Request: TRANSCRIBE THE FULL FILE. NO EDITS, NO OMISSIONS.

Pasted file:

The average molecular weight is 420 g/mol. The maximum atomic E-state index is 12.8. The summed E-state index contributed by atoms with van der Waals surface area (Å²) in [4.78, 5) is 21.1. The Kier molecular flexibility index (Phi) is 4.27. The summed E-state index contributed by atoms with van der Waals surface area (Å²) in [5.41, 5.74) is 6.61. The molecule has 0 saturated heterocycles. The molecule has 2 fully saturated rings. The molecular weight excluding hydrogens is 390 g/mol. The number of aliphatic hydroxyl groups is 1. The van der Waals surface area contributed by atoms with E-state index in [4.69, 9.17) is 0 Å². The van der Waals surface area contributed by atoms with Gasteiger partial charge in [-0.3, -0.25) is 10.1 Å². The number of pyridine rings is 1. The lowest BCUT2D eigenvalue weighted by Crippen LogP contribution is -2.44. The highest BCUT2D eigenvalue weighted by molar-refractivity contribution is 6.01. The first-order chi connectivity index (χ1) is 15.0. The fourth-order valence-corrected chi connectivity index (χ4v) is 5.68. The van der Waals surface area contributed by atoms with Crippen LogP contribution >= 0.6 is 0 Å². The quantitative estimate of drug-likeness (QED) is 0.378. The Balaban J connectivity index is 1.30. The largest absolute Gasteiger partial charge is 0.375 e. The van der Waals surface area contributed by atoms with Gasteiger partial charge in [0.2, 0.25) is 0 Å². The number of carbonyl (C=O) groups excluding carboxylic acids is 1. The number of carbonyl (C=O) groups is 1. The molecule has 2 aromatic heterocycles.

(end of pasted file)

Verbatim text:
The average molecular weight is 420 g/mol. The maximum atomic E-state index is 12.8. The summed E-state index contributed by atoms with van der Waals surface area (Å²) in [4.78, 5) is 21.1. The Kier molecular flexibility index (Phi) is 4.27. The summed E-state index contributed by atoms with van der Waals surface area (Å²) in [5.41, 5.74) is 6.61. The molecule has 0 saturated heterocycles. The molecule has 2 fully saturated rings. The molecular weight excluding hydrogens is 390 g/mol. The number of aliphatic hydroxyl groups is 1. The van der Waals surface area contributed by atoms with E-state index in [4.69, 9.17) is 0 Å². The van der Waals surface area contributed by atoms with Gasteiger partial charge in [-0.3, -0.25) is 10.1 Å². The number of pyridine rings is 1. The lowest BCUT2D eigenvalue weighted by Crippen LogP contribution is -2.44. The highest BCUT2D eigenvalue weighted by molar-refractivity contribution is 6.01. The first-order chi connectivity index (χ1) is 15.0. The fourth-order valence-corrected chi connectivity index (χ4v) is 5.68. The van der Waals surface area contributed by atoms with Crippen LogP contribution >= 0.6 is 0 Å². The quantitative estimate of drug-likeness (QED) is 0.378. The Balaban J connectivity index is 1.30. The largest absolute Gasteiger partial charge is 0.375 e. The van der Waals surface area contributed by atoms with Gasteiger partial charge in [0.2, 0.25) is 0 Å². The number of carbonyl (C=O) groups excluding carboxylic acids is 1. The number of carbonyl (C=O) groups is 1. The molecule has 2 aromatic heterocycles.